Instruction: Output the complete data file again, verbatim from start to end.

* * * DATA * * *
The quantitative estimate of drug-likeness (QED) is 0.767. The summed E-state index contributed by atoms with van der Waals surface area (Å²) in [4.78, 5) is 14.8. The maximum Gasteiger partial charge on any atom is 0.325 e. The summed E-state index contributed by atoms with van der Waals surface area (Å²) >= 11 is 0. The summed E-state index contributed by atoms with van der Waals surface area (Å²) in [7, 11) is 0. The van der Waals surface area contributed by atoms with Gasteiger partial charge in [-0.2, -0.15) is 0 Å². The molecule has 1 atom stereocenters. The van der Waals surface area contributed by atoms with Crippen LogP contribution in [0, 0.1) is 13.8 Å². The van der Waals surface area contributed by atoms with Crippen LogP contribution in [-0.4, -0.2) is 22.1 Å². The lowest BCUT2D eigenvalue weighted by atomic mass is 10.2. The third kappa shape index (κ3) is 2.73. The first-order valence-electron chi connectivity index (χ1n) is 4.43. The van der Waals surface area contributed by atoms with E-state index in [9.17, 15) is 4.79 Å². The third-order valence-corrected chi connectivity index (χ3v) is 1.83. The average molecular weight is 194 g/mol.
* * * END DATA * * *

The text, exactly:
The quantitative estimate of drug-likeness (QED) is 0.767. The summed E-state index contributed by atoms with van der Waals surface area (Å²) in [4.78, 5) is 14.8. The maximum Gasteiger partial charge on any atom is 0.325 e. The summed E-state index contributed by atoms with van der Waals surface area (Å²) >= 11 is 0. The summed E-state index contributed by atoms with van der Waals surface area (Å²) in [7, 11) is 0. The van der Waals surface area contributed by atoms with Gasteiger partial charge in [-0.2, -0.15) is 0 Å². The molecule has 1 atom stereocenters. The van der Waals surface area contributed by atoms with Crippen LogP contribution in [0, 0.1) is 13.8 Å². The van der Waals surface area contributed by atoms with Crippen LogP contribution in [-0.4, -0.2) is 22.1 Å². The lowest BCUT2D eigenvalue weighted by atomic mass is 10.2. The third kappa shape index (κ3) is 2.73. The first-order valence-electron chi connectivity index (χ1n) is 4.43. The van der Waals surface area contributed by atoms with E-state index in [9.17, 15) is 4.79 Å². The third-order valence-corrected chi connectivity index (χ3v) is 1.83. The average molecular weight is 194 g/mol.